compared the efforts of the Southern Africans there ; and all our efforts, thereslaveholders “ to give political character fore, however small or great, whether dito an institution which was not suscepti- rected against the interference of govble of political character" with the cause ernments from abroad or against rebelof the French revolution, which he found lious combinations at home, shall be for in a similar design to establish the church free labor. Our motto and our standard in France-a not over-prudent sugges- shall be, here and everywhere, and on tion in a proclamation to the Catholic all occasions, Free Labor and Workinginhabitants of Louisiana. Yet, the proc- men's Rights. It is on this basis, and on lamation contained home truths by which this basis alone, that our magnificent they might have profited. There was government, the asylum of nations, can evidently a sterling conviction in the be perpetuated and preserved.” mind of the writer when he penned the On the 31st of December, the town of following glowing statement as an induce- Biloxi, a watering-place on the shore of ment to his hearers “to révolutionize the State of Mississippi, was visited by a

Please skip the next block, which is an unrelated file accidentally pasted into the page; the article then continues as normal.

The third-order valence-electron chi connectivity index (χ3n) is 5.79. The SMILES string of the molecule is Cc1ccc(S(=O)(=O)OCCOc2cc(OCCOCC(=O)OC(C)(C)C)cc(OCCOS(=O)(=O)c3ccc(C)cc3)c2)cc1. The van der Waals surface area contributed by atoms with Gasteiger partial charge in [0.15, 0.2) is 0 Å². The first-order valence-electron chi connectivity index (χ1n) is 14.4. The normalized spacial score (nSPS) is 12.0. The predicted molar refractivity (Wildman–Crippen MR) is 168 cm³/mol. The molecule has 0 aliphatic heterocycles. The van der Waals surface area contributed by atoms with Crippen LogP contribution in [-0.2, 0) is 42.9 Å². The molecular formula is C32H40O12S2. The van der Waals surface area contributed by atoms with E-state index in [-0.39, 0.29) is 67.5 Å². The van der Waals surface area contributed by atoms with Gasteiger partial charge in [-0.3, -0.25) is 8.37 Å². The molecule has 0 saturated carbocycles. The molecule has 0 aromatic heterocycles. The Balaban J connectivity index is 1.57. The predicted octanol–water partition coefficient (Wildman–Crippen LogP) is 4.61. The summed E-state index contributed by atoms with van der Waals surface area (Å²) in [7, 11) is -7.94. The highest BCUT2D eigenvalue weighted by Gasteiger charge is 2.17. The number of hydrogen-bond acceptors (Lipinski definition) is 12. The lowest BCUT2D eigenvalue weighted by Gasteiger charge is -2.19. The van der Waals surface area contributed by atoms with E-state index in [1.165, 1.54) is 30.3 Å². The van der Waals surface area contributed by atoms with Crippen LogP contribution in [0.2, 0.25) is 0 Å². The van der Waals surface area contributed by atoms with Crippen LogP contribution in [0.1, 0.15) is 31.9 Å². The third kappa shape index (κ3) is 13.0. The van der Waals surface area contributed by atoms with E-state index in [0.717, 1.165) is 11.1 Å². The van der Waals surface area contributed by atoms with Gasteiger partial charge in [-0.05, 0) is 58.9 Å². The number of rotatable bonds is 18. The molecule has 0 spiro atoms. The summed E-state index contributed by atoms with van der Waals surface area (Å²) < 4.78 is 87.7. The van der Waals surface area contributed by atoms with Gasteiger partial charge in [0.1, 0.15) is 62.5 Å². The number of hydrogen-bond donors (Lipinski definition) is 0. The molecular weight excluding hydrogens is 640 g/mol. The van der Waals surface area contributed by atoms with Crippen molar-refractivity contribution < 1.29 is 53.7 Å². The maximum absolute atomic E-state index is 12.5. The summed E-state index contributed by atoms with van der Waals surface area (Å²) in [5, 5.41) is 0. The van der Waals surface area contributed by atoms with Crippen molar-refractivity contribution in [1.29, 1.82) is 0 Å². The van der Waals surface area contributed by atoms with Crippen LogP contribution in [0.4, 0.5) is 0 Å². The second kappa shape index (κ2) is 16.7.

THE NEW YORK PUBLIC LIBRARY

ASTOR, LENOX AND
TILDEN FOUNDATIONS.